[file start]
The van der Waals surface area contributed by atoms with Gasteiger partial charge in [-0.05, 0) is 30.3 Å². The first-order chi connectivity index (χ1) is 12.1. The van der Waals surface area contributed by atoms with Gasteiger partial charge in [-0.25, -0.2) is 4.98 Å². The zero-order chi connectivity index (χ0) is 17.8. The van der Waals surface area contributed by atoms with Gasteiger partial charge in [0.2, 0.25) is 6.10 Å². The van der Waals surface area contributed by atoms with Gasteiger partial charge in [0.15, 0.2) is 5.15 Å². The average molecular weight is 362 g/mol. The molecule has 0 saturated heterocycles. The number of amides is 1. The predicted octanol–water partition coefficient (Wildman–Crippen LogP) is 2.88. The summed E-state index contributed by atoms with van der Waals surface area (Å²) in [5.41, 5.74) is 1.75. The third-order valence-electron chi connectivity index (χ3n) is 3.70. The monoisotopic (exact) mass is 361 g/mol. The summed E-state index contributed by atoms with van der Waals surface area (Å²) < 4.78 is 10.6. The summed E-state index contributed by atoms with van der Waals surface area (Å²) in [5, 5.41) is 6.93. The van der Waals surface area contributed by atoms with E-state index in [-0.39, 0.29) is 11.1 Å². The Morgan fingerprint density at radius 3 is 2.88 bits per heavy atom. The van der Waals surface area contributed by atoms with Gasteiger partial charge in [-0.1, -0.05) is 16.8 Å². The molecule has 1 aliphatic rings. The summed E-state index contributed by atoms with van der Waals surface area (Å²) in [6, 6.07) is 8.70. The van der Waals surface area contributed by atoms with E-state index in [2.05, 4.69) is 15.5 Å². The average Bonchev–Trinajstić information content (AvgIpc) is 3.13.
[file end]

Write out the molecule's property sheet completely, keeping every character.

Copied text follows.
The van der Waals surface area contributed by atoms with Gasteiger partial charge in [-0.05, 0) is 30.3 Å². The first-order chi connectivity index (χ1) is 12.1. The van der Waals surface area contributed by atoms with Gasteiger partial charge in [-0.25, -0.2) is 4.98 Å². The zero-order chi connectivity index (χ0) is 17.8. The van der Waals surface area contributed by atoms with Gasteiger partial charge in [0.2, 0.25) is 6.10 Å². The van der Waals surface area contributed by atoms with Gasteiger partial charge in [0.15, 0.2) is 5.15 Å². The average molecular weight is 362 g/mol. The molecule has 0 saturated heterocycles. The number of amides is 1. The predicted octanol–water partition coefficient (Wildman–Crippen LogP) is 2.88. The summed E-state index contributed by atoms with van der Waals surface area (Å²) in [5.41, 5.74) is 1.75. The third-order valence-electron chi connectivity index (χ3n) is 3.70. The monoisotopic (exact) mass is 361 g/mol. The summed E-state index contributed by atoms with van der Waals surface area (Å²) < 4.78 is 10.6. The summed E-state index contributed by atoms with van der Waals surface area (Å²) in [5, 5.41) is 6.93. The van der Waals surface area contributed by atoms with E-state index in [-0.39, 0.29) is 11.1 Å². The Morgan fingerprint density at radius 3 is 2.88 bits per heavy atom. The van der Waals surface area contributed by atoms with Gasteiger partial charge in [-0.1, -0.05) is 16.8 Å². The molecule has 1 aliphatic rings. The summed E-state index contributed by atoms with van der Waals surface area (Å²) in [6, 6.07) is 8.70. The van der Waals surface area contributed by atoms with E-state index in [2.05, 4.69) is 15.5 Å². The average Bonchev–Trinajstić information content (AvgIpc) is 3.13.